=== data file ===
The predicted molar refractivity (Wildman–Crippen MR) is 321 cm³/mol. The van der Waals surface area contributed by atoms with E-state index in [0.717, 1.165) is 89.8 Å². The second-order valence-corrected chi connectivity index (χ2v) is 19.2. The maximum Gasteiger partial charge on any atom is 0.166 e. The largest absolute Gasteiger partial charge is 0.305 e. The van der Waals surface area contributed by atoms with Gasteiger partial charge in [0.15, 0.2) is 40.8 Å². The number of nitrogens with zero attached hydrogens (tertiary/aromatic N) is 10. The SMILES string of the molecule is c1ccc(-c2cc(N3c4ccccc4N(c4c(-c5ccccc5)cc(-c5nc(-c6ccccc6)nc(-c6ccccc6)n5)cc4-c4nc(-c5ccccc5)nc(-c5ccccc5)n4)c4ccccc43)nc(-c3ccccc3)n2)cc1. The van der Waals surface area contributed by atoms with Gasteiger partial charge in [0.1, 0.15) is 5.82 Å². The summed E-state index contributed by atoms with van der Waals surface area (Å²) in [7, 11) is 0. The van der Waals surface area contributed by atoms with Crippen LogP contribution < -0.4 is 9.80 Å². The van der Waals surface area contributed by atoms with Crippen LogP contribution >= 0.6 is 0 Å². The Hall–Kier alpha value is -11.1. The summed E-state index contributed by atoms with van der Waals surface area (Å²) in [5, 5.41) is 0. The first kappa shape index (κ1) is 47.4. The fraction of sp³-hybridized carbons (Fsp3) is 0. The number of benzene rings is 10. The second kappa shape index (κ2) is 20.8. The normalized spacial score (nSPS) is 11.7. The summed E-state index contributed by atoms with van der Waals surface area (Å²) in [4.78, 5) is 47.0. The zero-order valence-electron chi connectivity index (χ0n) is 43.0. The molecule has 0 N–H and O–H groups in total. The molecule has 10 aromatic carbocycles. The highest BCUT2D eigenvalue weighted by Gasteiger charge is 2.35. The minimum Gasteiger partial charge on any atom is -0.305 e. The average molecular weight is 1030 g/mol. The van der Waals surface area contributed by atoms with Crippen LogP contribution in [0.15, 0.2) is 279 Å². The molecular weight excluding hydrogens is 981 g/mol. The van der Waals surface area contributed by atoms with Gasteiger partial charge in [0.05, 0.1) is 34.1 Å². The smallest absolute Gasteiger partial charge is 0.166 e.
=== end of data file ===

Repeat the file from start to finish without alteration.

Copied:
The predicted molar refractivity (Wildman–Crippen MR) is 321 cm³/mol. The van der Waals surface area contributed by atoms with E-state index in [0.717, 1.165) is 89.8 Å². The second-order valence-corrected chi connectivity index (χ2v) is 19.2. The maximum Gasteiger partial charge on any atom is 0.166 e. The largest absolute Gasteiger partial charge is 0.305 e. The van der Waals surface area contributed by atoms with Gasteiger partial charge in [0.15, 0.2) is 40.8 Å². The number of nitrogens with zero attached hydrogens (tertiary/aromatic N) is 10. The SMILES string of the molecule is c1ccc(-c2cc(N3c4ccccc4N(c4c(-c5ccccc5)cc(-c5nc(-c6ccccc6)nc(-c6ccccc6)n5)cc4-c4nc(-c5ccccc5)nc(-c5ccccc5)n4)c4ccccc43)nc(-c3ccccc3)n2)cc1. The van der Waals surface area contributed by atoms with Gasteiger partial charge in [0.1, 0.15) is 5.82 Å². The summed E-state index contributed by atoms with van der Waals surface area (Å²) in [7, 11) is 0. The van der Waals surface area contributed by atoms with Crippen LogP contribution < -0.4 is 9.80 Å². The van der Waals surface area contributed by atoms with Crippen LogP contribution >= 0.6 is 0 Å². The Hall–Kier alpha value is -11.1. The summed E-state index contributed by atoms with van der Waals surface area (Å²) in [5, 5.41) is 0. The first kappa shape index (κ1) is 47.4. The fraction of sp³-hybridized carbons (Fsp3) is 0. The number of benzene rings is 10. The second kappa shape index (κ2) is 20.8. The normalized spacial score (nSPS) is 11.7. The summed E-state index contributed by atoms with van der Waals surface area (Å²) in [4.78, 5) is 47.0. The zero-order valence-electron chi connectivity index (χ0n) is 43.0. The molecule has 0 N–H and O–H groups in total. The molecule has 10 aromatic carbocycles. The highest BCUT2D eigenvalue weighted by Gasteiger charge is 2.35. The minimum Gasteiger partial charge on any atom is -0.305 e. The average molecular weight is 1030 g/mol. The van der Waals surface area contributed by atoms with Crippen LogP contribution in [0.15, 0.2) is 279 Å². The molecular weight excluding hydrogens is 981 g/mol. The van der Waals surface area contributed by atoms with Gasteiger partial charge in [0.05, 0.1) is 34.1 Å². The smallest absolute Gasteiger partial charge is 0.166 e.